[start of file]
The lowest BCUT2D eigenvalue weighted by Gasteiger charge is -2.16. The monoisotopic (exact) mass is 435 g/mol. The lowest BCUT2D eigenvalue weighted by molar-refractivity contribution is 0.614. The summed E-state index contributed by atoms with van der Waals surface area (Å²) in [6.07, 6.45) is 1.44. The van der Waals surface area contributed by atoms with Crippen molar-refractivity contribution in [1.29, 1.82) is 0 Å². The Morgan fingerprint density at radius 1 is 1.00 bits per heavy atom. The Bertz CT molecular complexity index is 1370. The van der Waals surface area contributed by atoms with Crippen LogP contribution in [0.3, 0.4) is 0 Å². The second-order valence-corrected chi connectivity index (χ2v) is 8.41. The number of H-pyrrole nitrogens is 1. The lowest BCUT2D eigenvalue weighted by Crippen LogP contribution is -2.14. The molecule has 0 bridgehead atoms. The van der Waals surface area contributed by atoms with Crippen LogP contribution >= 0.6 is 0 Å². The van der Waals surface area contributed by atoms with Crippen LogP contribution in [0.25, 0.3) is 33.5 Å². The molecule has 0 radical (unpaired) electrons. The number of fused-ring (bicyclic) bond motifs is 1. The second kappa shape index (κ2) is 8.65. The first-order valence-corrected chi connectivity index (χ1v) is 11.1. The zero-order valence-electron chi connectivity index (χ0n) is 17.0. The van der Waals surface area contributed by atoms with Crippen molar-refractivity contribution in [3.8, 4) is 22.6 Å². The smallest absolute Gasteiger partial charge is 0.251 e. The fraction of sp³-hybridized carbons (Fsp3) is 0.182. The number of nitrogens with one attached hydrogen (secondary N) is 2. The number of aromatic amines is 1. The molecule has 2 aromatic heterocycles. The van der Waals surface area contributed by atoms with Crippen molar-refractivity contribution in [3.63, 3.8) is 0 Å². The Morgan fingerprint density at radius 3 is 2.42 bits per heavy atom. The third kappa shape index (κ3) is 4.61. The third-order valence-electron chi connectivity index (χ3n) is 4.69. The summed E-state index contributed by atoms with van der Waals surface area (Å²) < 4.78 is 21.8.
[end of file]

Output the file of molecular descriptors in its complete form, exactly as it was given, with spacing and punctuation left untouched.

The lowest BCUT2D eigenvalue weighted by Gasteiger charge is -2.16. The monoisotopic (exact) mass is 435 g/mol. The lowest BCUT2D eigenvalue weighted by molar-refractivity contribution is 0.614. The summed E-state index contributed by atoms with van der Waals surface area (Å²) in [6.07, 6.45) is 1.44. The van der Waals surface area contributed by atoms with Crippen molar-refractivity contribution in [1.29, 1.82) is 0 Å². The Morgan fingerprint density at radius 1 is 1.00 bits per heavy atom. The Bertz CT molecular complexity index is 1370. The van der Waals surface area contributed by atoms with Crippen LogP contribution in [0.3, 0.4) is 0 Å². The second-order valence-corrected chi connectivity index (χ2v) is 8.41. The number of H-pyrrole nitrogens is 1. The lowest BCUT2D eigenvalue weighted by Crippen LogP contribution is -2.14. The molecule has 0 bridgehead atoms. The van der Waals surface area contributed by atoms with Crippen LogP contribution >= 0.6 is 0 Å². The van der Waals surface area contributed by atoms with Crippen LogP contribution in [0.25, 0.3) is 33.5 Å². The molecule has 0 radical (unpaired) electrons. The number of fused-ring (bicyclic) bond motifs is 1. The second kappa shape index (κ2) is 8.65. The first-order valence-corrected chi connectivity index (χ1v) is 11.1. The zero-order valence-electron chi connectivity index (χ0n) is 17.0. The van der Waals surface area contributed by atoms with Crippen molar-refractivity contribution in [3.8, 4) is 22.6 Å². The smallest absolute Gasteiger partial charge is 0.251 e. The fraction of sp³-hybridized carbons (Fsp3) is 0.182. The number of nitrogens with one attached hydrogen (secondary N) is 2. The number of aromatic amines is 1. The molecule has 2 aromatic heterocycles. The van der Waals surface area contributed by atoms with Crippen molar-refractivity contribution in [3.63, 3.8) is 0 Å². The Morgan fingerprint density at radius 3 is 2.42 bits per heavy atom. The third kappa shape index (κ3) is 4.61. The third-order valence-electron chi connectivity index (χ3n) is 4.69. The summed E-state index contributed by atoms with van der Waals surface area (Å²) < 4.78 is 21.8.